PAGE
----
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SA tech start-up has high expectations with agri-drone innovation

By , ITWeb
South Africa , 26 Mar 2019

SA tech start-up has high expectations with agri-drone innovation

South African-based engineering and tech start-up The Gryphon Corporation is ready to roll out its crop-spraying drone innovation and agriculture data consultancy to bolster local farming practices.

Founded in 2018 by aeronautical entrepreneurs Samuel Mathekga and Clive Mathe, the start-up (incubated at the Innovation Hub in Pretoria since 2018) aims to tackle large and small-scale agriculture sector.

"A crop-spraying drone platform that is cheaper, more efficient and more reliable than any traditional crop-spraying platform. Traditional crop-spraying platforms include manned-aircraft crop-spraying, manual spraying and tractors," says co-founder Mathekga.

"The innovation also comes with a data-acquisition package that collects data for specialised trend analysis to help make better farming decisions in the future. The objective for this is to adopt robust, adaptive farming methods that are in sync with the uncertain weather patterns, natural farm inputs (such as pest attacks) and the required need for increased crop-yields across Africa."

Mathe added that the innovation is aimed at increasing food security in the region.

"To do this, under uncertain climate (and other drivers of farming success) conditions, it is necessary that not only more efficient processes be adopted, but that robust and adaptive methods become part of the farming system," said Mathe.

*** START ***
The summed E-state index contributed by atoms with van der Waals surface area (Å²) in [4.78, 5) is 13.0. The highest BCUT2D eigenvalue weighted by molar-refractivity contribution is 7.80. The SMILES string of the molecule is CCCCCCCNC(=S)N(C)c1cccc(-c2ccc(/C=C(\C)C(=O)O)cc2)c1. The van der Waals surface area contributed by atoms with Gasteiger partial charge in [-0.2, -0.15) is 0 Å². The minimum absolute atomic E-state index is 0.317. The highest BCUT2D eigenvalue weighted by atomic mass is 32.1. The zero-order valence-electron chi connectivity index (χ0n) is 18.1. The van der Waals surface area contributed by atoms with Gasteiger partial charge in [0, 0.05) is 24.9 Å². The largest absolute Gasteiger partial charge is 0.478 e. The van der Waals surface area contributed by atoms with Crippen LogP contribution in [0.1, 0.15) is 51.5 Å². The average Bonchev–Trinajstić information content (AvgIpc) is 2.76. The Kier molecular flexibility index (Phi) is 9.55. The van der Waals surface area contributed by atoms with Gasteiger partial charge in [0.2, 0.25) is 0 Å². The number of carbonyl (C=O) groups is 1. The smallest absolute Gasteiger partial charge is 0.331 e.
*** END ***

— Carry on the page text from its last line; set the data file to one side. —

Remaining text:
"A first-principles analysis of most of our farms in Africa clearly shows a lack of infrastructure in general, and this has resulted in inefficient execution of many of the farming processes. This is not in sync with the heightened development in technology, engineering design, and the decreased cost of acquiring and deploying these. Through the right amount of synergy between technology and design, we can help leapfrog that lack of infrastructure with enhanced platforms such we are developing," he added.

Mathekga and Mathe believe their innovation will be a significant player in the agricultural sector in Africa. "Besides the skills training that will come along with its application, it will see farmers spending significantly less money in the crop spraying process while at the same benefitting from the efficiency it adds."

The start-up was a finalist in the 2018 SAB Foundation Social Innovation Awards and received a seed grant of R200 000.

In September 2018, at the annual Gartner Symposium ITXPO, tech experts agreed that agritech is growing in value across Africa and there is more extensive application of AI to extract and use data on livestock, to analyse crops, share information etc.

There is an opportunity to extend this and develop the ecosystem, but that will depend on the continent developing competence, skills, and on governments establishing and making datasets available.

2019 competition

The 9th Annual SAB Foundation Social Innovation Awards and 4th annual Disability Empowerment Awards are now open for entry.

According to organisers, the awards carry total prize money of more than R12-million, and first prize is up to R1.3-million in grant funding.

The Social Innovation Awards are aimed at innovators, social entrepreneurs, institutions and social enterprises with prototypes or early-stage businesses that can solve social problems.

The Disability Empowerment Awards seek and award social enterprises, which have come up with innovative solutions, which improve access to the economy, and/or solutions for disabled people, while generating enough revenue to become sustainable over time.

Online applications close on 28 March 2019 at midday.

Applications can be completed by visiting the SAB Foundation website.

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